Asked why Texas is struggling in the fourth quarter, defensive tackle Keondre Coburn said, “I wish I knew. As a team, I guess we just have to execute it better. They give us a guideline and give us a plan. It’s just as players, we’ve got to execute better.”

This team has started slow each game but typically found its footing before halftime. For example, Texas is outscoring opponents 45-26 in the first quarter and 100-68 in the second. Things begin to drift as the game continues, though.

Opponents have thrown 11 touchdown passes in the fourth quarter compared to Texas’ four. Along the way, opponents have 17 passing plays go 15 yards or more. Texas has 12, according to SportSource data.

“We’ve just got to continue to make plays in the fourth quarter,” Roach said. “I don’t know what it is, but we’ve got to continue to play in the fourth quarter like we do in the first half. If we do that, the results will take care of itself.”

Herman is hopeful his players understand they still can reach the Big 12 championship game. The Horns likely need to win their final four regular-season games and hope Oklahoma can beat Baylor.

Few outside the Midwest are looking at Kansas State as a serious Big 12 threat. That’s a mistake. First-year coach Chris Klieman, who won four FCS national titles at North Dakota State, is molding K-State in the same manner as legendary lion Bill Snyder did.

“I just think our guys are getting better as the weeks have gone on,” Klieman told reporters this week.

Kansas State’s 48-41 win over then-No. 5 Oklahoma was no fluke. The Sooners made a frantic push near the finish line and nearly gobbled up a last-minute onside kick. But K-State prevailed and then followed it with a 38-10 pasting of rival Kansas.

At North Dakota State, Klieman’s teams were known for being strong in November.

“As you get late in the season, you get beat up a lot,” Klieman said, “and you hope all those extra reps you’ve had with those younger guys are starting to pay off because a lot of those guys are starting to get a chance to play now.”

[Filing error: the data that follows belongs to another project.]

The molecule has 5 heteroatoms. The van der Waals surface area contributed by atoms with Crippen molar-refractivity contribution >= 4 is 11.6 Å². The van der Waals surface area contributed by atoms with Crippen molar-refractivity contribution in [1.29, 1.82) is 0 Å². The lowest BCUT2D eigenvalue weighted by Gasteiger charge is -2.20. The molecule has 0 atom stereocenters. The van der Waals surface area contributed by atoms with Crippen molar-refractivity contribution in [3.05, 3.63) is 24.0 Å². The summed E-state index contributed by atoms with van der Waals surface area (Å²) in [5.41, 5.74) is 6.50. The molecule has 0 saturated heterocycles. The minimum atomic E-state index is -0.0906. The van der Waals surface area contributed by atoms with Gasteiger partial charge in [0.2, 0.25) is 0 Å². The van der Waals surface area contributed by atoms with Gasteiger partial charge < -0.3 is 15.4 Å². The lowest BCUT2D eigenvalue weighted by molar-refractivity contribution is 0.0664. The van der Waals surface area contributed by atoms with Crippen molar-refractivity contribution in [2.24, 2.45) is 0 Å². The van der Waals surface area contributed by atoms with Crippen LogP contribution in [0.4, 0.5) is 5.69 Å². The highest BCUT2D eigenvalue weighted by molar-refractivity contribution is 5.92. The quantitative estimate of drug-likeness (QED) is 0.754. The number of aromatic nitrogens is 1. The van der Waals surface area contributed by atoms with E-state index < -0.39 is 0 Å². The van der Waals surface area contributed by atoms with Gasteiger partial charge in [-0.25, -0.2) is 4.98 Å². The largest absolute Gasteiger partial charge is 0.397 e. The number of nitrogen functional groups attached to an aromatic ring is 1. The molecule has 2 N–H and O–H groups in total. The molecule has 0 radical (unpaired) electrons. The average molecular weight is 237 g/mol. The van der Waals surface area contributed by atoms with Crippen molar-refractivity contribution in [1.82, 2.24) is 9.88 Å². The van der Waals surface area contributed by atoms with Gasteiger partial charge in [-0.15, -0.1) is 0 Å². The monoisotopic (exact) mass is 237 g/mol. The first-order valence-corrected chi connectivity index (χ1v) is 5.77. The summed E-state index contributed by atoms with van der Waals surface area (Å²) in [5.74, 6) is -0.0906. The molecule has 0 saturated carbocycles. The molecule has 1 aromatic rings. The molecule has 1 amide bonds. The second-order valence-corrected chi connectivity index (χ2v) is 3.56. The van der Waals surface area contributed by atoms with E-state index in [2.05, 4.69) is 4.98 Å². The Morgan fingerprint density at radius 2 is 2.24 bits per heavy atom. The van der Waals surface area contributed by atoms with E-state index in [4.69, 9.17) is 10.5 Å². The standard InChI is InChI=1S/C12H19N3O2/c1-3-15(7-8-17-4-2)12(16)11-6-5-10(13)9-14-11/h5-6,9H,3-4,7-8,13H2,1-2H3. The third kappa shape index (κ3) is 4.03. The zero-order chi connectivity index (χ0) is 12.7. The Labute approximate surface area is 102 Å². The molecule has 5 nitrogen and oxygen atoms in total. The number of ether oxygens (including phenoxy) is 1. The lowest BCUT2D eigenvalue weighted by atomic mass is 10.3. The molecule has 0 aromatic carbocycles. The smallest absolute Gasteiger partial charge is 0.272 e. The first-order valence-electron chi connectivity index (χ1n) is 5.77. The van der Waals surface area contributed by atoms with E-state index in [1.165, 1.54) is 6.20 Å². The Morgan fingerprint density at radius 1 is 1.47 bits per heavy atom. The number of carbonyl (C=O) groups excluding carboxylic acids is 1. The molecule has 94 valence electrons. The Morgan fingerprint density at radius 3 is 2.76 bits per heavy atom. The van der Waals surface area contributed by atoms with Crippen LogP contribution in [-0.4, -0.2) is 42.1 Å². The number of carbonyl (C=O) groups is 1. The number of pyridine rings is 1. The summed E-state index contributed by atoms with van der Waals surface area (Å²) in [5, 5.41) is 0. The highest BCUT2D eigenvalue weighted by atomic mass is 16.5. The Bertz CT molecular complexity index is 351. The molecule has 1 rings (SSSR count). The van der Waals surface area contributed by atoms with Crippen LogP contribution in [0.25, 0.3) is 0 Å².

Kansas State head coach Chris Klieman celebrates with fans after the 48-41 win over Oklahoma at Bill Snyder Family Stadium in Manhattan, Kan. on Oct. 26. (Travis Heying/Wichita Eagle)

The Longhorns are glad to see their depth improve this week. Sterns, Foster and Overshown will boost a secondary that still ranks 10th in the Big 12. Texas is still the only team allowing more than 300 passing yards per game.

But passing isn’t K-State quarterback Skylar Thompson strength. He’s a dynamic runner, much like OU’s Jalen Hurts. Thompson is the Wildcats’ second-best running threat, averaging 41.4 yards per game. He’s thrown only seven touchdowns all season.

Klieman lets a small army carry the football. James Gilbert is their primary rushing threat with 558 yards and five touchdowns. Thompson, like UT’s Sam Ehlinger, will take it himself when K-State is close; Thompson has 10 rushing touchdowns.

The Texas defense allowed 444.3 yards per game in September. That number rose to 494.5 in October. Anything higher this month would be stratospheric.

Saturday’s matchup feels titanic, even though it’s a battle of two teams currently off the national radar.

“I don’t know what their psyche is as a team,” Herman said of K-State, “but I do know that they’re playing really, really well in all facets right now.”

Contact Brian Davis at 512-445-3957. Email bdavis@statesman.com.